Witness Seminar: HIV/AIDS Prison Policy in England and Wales, 1980s-1990s

Editor’s Note: Recently Drs. Janet Weston and (current ADHS president) Virginia Berridge hosted a witness seminar, a method of oral history collection through group recollections, on the development of prison policy regarding HIV/AIDS since the early 1980s at LSHTM’S Centre for History in Public Health. Below is a more thorough description of the event that may be of interest Points readers. Contact Dr. Weston for more information at janet.weston@lshtm.ac.uk.

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The seminar in progress

As part of the Prisoners, Medical Care, and Entitlement to Health project, we organised a witness seminar in May 2017 as an opportunity for key individuals to discuss their experiences and memories of the development of prison policy around HIV/AIDS.

We invited 12 people to participate, including Sir Richard Tilt, former Governor and Director General of the Prison Service of England & Wales, Dame Ruth Runciman, former chair of the AIDS working group of the Advisory Council on the Misuse of Drugs and co-founder of the Prison Reform Trust, and Mike Trace, former Director of the Cranstoun Parole Release Scheme and Chief Executive of the Rehabilitation for Addicted Prisoners Trust. They were joined in conversation by former governors, drugs workers, public health advisers, and representatives of the National AIDS Trust and Department of Health.

The experiences of our speakers began in the early 1980s, just as AIDS was emerging as a new and unclear threat. Speakers recalled the lack of information and enormous fear surrounding HIV/AIDS, and the initial impulse to provide special segregated facilities for prisoners with HIV/AIDS. Reflections and experiences encompassed the 1990s as well, with worries about bad headlines, disagreements between Ministers and prison administrators over controversial issues such as providing condoms or needle exchanges in prisons, and a lack of funding for prison healthcare in general making their mark. However, the witness seminar also drew out some of the good work that was done by committed individuals and committees and the changes that were introduced, often as a result of practice informing policy. Ultimately, as many speakers pointed out, prisons could be ‘doggedly resistant’ to change, but they also reflected the attitudes of the wider community and its concerns and priorities.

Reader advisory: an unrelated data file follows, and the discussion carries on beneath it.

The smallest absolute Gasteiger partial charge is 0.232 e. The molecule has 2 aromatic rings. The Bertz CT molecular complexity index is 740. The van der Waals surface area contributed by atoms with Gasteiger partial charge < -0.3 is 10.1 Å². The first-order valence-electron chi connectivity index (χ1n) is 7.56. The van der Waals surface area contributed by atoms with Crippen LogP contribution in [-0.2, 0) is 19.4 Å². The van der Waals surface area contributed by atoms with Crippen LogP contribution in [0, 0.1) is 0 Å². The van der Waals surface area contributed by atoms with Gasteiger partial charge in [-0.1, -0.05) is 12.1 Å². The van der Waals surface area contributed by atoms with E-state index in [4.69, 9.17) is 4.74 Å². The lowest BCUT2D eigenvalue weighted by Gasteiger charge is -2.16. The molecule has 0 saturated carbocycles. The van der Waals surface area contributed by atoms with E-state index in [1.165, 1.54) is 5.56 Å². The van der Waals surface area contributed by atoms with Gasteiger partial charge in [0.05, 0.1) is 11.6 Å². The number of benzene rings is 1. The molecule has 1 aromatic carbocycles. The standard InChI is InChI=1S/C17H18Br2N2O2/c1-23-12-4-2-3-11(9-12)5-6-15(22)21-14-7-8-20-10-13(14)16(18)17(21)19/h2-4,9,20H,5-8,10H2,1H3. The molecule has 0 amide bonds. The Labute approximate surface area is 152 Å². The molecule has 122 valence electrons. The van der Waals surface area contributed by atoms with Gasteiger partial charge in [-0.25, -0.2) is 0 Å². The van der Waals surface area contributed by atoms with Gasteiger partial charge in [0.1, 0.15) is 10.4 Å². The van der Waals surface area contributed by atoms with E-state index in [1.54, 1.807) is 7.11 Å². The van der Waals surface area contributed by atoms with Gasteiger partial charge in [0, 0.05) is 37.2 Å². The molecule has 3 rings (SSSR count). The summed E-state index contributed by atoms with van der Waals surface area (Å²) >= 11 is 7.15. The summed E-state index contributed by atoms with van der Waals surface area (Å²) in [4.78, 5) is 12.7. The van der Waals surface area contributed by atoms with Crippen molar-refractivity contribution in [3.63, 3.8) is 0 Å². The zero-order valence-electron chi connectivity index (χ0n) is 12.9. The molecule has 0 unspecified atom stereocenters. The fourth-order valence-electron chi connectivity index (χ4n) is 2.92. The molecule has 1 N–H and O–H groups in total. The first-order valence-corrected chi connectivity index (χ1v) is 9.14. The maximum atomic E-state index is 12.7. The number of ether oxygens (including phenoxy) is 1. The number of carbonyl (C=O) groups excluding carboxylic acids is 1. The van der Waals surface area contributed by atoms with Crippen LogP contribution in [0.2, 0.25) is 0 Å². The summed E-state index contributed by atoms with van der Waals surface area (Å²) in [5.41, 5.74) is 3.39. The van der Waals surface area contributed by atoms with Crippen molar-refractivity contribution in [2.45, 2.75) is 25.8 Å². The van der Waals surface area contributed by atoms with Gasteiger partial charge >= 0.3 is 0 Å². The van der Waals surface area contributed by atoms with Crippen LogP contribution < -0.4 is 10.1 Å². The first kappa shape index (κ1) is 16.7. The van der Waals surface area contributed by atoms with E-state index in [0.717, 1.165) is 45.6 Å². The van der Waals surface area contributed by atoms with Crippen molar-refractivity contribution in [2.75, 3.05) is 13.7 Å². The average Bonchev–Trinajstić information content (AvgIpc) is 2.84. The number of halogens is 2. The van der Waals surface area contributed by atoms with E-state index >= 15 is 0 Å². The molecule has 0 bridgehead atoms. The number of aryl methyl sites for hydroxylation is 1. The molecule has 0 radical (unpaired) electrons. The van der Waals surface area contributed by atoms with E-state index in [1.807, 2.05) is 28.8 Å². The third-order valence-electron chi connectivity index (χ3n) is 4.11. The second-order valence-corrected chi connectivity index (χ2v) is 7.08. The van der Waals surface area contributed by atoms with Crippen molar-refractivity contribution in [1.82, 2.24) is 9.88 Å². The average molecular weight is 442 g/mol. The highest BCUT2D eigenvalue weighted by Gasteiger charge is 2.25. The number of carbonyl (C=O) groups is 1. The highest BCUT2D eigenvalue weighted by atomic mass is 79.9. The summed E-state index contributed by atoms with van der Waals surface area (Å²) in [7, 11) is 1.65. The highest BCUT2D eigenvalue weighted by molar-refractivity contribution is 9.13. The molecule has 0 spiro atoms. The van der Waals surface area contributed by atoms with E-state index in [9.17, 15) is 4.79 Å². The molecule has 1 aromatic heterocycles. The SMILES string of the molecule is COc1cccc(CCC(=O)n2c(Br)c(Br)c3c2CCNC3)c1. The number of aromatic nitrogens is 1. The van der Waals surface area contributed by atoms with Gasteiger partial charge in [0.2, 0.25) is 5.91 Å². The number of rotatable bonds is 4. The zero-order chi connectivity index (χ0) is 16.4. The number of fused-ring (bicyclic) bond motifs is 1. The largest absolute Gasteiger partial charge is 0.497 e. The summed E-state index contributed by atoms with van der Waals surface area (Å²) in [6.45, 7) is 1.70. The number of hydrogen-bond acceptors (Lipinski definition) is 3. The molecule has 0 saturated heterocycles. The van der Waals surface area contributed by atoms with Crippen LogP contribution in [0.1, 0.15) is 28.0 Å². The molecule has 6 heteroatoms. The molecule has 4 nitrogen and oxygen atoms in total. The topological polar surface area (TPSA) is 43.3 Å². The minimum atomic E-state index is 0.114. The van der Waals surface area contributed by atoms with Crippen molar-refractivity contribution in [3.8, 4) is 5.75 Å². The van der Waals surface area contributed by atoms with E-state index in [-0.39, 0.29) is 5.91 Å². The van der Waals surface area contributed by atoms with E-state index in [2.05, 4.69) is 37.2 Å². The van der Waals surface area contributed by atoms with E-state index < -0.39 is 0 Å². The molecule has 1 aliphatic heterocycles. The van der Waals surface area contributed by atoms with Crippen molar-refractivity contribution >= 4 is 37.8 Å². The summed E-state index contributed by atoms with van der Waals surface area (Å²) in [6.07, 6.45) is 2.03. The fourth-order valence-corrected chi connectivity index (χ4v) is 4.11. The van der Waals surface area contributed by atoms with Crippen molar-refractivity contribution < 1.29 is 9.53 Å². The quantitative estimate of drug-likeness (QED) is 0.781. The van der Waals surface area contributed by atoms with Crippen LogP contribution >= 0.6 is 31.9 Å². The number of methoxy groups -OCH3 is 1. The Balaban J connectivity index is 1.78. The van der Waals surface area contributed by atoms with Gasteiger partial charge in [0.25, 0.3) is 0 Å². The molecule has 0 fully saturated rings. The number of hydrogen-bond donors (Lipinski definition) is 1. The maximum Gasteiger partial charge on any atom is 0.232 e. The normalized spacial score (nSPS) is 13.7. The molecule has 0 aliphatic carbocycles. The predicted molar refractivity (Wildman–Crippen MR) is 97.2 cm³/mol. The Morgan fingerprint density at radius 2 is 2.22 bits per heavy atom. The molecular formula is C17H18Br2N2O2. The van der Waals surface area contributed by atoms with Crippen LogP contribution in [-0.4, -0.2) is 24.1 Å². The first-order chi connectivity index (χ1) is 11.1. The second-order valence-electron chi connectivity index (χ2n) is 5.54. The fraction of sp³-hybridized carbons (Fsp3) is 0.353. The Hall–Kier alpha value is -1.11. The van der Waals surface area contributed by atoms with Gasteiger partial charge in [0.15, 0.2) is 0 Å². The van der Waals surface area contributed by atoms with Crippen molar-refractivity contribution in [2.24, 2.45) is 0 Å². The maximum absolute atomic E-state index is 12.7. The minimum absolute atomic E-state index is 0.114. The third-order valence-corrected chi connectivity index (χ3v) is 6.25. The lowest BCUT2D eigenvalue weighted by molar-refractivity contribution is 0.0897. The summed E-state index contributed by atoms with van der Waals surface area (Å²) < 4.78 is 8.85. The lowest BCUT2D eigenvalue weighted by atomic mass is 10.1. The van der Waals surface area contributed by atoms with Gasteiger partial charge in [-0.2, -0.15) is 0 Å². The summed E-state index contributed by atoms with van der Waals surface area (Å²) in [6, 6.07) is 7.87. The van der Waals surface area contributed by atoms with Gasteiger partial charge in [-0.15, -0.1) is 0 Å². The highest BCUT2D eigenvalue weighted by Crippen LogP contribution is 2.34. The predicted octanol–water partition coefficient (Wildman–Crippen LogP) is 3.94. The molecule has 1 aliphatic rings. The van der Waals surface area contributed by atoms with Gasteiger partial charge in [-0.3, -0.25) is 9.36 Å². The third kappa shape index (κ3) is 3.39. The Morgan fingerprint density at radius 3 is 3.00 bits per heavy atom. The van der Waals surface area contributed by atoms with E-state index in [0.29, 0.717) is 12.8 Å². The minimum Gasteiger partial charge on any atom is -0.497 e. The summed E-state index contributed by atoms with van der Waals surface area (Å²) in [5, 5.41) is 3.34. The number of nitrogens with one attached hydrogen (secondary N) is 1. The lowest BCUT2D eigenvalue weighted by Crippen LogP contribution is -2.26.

View a transcript of the seminar here.

 

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